Sony Xperia 1 price revealed by British online retailer that’s now taking pre-orders
Sony revealed pretty much everything about its new top device, from the aforementioned display to the Snapdragon 855 that’s powering it and even some of the new software features that were implemented to make use of the tall screen (check our hands-on for more). What the company didn’t say was how much the device would cost and when will people be able to buy it.
It appears that we now have those two final pieces of the Xperia 1 puzzle, thanks to the UK retailer Clove (and XperiaBlog.net). We don’t know if Clove launched their Xperia 1 page earlier than planned but either way, it’s now taking preorders for Sony’s new flagship and naturally, that requires a price!
The Xperia 1 is listed for 707.50 GBP without VAT (around $925) and 849 GBP with VAT (around $1,111). VAT doesn’t really interest us since it varies a lot, so let’s focus on the price without it. $925 is obviously just a direct conversion and we know that phones and other tech products are often a bit pricier in Europe than they are in the States. Which means that the most likely us price for the Xperia 1 will be $899.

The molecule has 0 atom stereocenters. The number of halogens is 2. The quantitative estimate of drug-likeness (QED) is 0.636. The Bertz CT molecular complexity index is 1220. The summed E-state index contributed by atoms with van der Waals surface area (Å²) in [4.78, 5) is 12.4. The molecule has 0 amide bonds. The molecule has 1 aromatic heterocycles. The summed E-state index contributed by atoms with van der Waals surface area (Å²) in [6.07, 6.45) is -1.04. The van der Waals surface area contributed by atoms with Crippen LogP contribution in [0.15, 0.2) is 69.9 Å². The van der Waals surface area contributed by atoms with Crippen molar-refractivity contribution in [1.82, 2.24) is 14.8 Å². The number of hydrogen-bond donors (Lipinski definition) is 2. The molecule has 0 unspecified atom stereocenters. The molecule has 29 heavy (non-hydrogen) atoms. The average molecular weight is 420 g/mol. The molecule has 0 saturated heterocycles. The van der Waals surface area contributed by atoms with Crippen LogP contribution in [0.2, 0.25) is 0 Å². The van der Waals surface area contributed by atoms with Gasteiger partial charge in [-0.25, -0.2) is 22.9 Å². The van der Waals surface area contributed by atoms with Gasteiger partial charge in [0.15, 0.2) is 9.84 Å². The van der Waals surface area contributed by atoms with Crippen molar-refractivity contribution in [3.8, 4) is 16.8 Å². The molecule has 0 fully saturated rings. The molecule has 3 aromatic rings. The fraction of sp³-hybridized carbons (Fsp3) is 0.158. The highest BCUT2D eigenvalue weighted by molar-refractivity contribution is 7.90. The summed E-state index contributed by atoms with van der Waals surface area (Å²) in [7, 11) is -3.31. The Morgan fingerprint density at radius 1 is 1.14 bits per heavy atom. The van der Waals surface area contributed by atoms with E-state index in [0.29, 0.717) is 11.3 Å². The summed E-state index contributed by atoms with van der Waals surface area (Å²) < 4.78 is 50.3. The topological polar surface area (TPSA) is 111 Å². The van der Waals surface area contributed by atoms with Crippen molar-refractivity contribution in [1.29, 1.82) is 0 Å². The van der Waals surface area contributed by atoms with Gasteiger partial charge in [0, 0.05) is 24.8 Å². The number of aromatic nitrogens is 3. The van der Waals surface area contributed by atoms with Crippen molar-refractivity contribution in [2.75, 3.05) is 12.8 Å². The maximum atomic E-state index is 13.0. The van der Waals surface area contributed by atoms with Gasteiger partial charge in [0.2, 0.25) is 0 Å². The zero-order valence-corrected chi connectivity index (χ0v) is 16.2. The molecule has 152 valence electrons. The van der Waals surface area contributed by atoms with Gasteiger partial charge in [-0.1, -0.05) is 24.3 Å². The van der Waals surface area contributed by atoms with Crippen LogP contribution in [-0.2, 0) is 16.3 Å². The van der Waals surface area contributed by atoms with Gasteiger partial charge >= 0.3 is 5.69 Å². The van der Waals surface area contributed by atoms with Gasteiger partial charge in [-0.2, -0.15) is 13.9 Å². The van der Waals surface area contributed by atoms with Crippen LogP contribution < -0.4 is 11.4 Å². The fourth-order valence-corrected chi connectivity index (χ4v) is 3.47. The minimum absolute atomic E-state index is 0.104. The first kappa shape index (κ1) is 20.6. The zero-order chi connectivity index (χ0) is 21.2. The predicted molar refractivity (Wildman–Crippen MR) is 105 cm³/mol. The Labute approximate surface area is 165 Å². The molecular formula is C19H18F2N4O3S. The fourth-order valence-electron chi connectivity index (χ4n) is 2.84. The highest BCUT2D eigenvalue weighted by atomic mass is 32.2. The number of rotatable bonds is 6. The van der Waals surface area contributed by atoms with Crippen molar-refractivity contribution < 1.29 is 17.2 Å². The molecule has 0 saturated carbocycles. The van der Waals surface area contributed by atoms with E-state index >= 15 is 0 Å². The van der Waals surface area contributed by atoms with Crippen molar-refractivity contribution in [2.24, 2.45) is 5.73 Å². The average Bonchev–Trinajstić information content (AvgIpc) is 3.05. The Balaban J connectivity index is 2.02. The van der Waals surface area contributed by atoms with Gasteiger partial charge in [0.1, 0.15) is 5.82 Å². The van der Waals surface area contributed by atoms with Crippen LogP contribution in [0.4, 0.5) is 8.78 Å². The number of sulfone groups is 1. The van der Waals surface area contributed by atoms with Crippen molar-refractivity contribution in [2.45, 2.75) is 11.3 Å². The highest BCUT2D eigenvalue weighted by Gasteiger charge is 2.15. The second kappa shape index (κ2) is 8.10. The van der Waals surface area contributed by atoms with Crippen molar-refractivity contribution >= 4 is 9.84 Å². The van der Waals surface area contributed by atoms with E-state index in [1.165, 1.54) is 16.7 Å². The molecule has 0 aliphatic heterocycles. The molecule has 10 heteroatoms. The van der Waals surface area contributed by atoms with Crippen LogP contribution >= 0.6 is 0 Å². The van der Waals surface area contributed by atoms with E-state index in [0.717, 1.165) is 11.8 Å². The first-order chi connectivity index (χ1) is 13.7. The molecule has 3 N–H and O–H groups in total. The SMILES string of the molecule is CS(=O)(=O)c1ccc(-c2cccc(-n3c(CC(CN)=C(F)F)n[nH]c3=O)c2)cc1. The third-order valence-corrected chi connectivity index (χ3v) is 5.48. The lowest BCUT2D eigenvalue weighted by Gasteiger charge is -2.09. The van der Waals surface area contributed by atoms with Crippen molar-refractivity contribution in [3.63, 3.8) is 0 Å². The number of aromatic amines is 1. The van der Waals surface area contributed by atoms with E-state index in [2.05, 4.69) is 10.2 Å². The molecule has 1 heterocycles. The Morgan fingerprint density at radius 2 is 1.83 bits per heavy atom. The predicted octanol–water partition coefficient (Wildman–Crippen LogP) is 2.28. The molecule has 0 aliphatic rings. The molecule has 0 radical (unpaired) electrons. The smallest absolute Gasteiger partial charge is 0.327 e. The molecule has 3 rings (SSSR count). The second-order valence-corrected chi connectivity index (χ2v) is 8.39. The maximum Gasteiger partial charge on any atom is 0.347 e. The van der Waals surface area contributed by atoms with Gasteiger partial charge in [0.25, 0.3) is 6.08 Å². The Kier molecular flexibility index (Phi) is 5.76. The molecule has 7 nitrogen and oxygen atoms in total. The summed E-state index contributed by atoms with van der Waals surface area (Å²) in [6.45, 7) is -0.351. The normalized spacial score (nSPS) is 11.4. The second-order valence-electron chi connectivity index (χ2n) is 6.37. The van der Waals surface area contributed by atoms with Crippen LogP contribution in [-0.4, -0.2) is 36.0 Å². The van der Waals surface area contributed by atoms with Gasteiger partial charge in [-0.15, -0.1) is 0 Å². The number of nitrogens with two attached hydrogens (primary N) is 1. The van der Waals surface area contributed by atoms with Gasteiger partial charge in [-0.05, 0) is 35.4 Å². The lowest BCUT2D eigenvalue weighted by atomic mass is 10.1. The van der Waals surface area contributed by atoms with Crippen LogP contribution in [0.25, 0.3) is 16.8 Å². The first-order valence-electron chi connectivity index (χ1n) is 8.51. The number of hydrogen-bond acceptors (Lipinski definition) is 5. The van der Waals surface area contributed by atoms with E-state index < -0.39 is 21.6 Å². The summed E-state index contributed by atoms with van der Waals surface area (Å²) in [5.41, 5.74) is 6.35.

Unsurprisingly, $899 is also the price for the Samsung Galaxy S10. This tells us two things. First, Sony won’t be pricing its 2019 flagship more aggressively than usual and second, the Xperia 1 will have to compete against one of the best phones of the year with few advantages (if any) at its disposal.
What’s even worse for Sony is that, if the website listing is correct, the first Xperia 1 shipments are expected towards the end of May. That’s roughly three months from now. By then, millions of potential Sony customers would have already bought one of Samsung’s flagships and forgotten about the Xperia 1 altogether.
Overall, things aren’t looking great for the Xperia 1, to say the least. We’re not sure how many units Sony is hoping to sell, but it seems like its phones are becoming more and more niche products that only the most loyal fans of the brand are buying. We’d be happy to be proven wrong, however.